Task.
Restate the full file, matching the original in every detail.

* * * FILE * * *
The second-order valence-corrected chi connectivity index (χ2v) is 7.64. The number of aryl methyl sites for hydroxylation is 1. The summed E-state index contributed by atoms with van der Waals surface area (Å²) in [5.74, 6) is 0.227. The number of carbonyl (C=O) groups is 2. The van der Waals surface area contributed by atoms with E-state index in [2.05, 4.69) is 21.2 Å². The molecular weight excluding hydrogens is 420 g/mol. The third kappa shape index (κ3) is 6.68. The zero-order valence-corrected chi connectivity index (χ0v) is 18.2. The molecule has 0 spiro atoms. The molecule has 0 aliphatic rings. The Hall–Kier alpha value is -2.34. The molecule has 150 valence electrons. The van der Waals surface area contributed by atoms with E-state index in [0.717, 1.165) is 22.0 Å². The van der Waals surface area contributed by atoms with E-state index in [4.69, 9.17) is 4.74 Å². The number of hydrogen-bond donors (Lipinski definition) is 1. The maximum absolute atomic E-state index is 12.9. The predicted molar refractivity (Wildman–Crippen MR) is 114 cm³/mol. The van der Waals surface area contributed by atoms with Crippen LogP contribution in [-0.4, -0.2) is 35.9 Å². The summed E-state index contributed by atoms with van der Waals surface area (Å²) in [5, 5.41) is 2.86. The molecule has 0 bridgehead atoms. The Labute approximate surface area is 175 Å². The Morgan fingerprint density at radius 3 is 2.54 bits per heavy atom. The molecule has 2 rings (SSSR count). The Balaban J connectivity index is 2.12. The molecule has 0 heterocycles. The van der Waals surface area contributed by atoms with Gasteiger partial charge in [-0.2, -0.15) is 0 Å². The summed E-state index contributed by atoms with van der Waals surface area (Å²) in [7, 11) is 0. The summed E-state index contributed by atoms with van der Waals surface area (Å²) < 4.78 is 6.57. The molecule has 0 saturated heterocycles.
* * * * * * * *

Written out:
The second-order valence-corrected chi connectivity index (χ2v) is 7.64. The number of aryl methyl sites for hydroxylation is 1. The summed E-state index contributed by atoms with van der Waals surface area (Å²) in [5.74, 6) is 0.227. The number of carbonyl (C=O) groups is 2. The van der Waals surface area contributed by atoms with E-state index in [2.05, 4.69) is 21.2 Å². The molecular weight excluding hydrogens is 420 g/mol. The third kappa shape index (κ3) is 6.68. The zero-order valence-corrected chi connectivity index (χ0v) is 18.2. The molecule has 0 spiro atoms. The molecule has 0 aliphatic rings. The Hall–Kier alpha value is -2.34. The molecule has 150 valence electrons. The van der Waals surface area contributed by atoms with E-state index in [0.717, 1.165) is 22.0 Å². The van der Waals surface area contributed by atoms with E-state index in [4.69, 9.17) is 4.74 Å². The number of hydrogen-bond donors (Lipinski definition) is 1. The maximum absolute atomic E-state index is 12.9. The predicted molar refractivity (Wildman–Crippen MR) is 114 cm³/mol. The van der Waals surface area contributed by atoms with Crippen LogP contribution in [-0.4, -0.2) is 35.9 Å². The summed E-state index contributed by atoms with van der Waals surface area (Å²) in [5, 5.41) is 2.86. The molecule has 0 bridgehead atoms. The Labute approximate surface area is 175 Å². The Morgan fingerprint density at radius 3 is 2.54 bits per heavy atom. The molecule has 2 rings (SSSR count). The Balaban J connectivity index is 2.12. The molecule has 0 heterocycles. The van der Waals surface area contributed by atoms with Gasteiger partial charge in [-0.2, -0.15) is 0 Å². The summed E-state index contributed by atoms with van der Waals surface area (Å²) in [7, 11) is 0. The summed E-state index contributed by atoms with van der Waals surface area (Å²) < 4.78 is 6.57. The molecule has 0 saturated heterocycles.